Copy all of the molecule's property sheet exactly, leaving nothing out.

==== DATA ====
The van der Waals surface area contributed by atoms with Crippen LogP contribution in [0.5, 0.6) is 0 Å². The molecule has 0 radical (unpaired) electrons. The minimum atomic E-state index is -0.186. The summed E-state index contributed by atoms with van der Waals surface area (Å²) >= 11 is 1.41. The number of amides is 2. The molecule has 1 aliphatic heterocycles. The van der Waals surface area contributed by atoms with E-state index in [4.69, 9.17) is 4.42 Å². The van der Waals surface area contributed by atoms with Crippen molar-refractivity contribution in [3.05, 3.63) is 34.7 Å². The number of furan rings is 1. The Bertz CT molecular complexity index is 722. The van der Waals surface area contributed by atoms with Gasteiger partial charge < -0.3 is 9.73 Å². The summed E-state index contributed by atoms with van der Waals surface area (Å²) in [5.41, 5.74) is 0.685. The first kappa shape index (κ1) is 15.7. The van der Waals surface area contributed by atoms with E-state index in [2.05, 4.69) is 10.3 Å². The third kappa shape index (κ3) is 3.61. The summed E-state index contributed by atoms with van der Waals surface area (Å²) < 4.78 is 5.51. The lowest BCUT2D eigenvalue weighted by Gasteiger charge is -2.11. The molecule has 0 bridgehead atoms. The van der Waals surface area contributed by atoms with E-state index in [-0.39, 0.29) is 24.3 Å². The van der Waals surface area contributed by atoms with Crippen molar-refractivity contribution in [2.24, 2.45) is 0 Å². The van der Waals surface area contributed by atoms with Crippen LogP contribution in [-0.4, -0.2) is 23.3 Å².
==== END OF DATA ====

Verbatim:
The van der Waals surface area contributed by atoms with Crippen LogP contribution in [0.5, 0.6) is 0 Å². The molecule has 0 radical (unpaired) electrons. The minimum atomic E-state index is -0.186. The summed E-state index contributed by atoms with van der Waals surface area (Å²) >= 11 is 1.41. The number of amides is 2. The molecule has 1 aliphatic heterocycles. The van der Waals surface area contributed by atoms with E-state index in [4.69, 9.17) is 4.42 Å². The van der Waals surface area contributed by atoms with Crippen molar-refractivity contribution in [3.05, 3.63) is 34.7 Å². The number of furan rings is 1. The Bertz CT molecular complexity index is 722. The van der Waals surface area contributed by atoms with Gasteiger partial charge < -0.3 is 9.73 Å². The summed E-state index contributed by atoms with van der Waals surface area (Å²) in [5.41, 5.74) is 0.685. The first kappa shape index (κ1) is 15.7. The van der Waals surface area contributed by atoms with E-state index in [2.05, 4.69) is 10.3 Å². The third kappa shape index (κ3) is 3.61. The summed E-state index contributed by atoms with van der Waals surface area (Å²) < 4.78 is 5.51. The lowest BCUT2D eigenvalue weighted by Gasteiger charge is -2.11. The molecule has 0 bridgehead atoms. The van der Waals surface area contributed by atoms with E-state index in [-0.39, 0.29) is 24.3 Å². The van der Waals surface area contributed by atoms with Crippen molar-refractivity contribution in [2.24, 2.45) is 0 Å². The van der Waals surface area contributed by atoms with Crippen LogP contribution in [-0.4, -0.2) is 23.3 Å².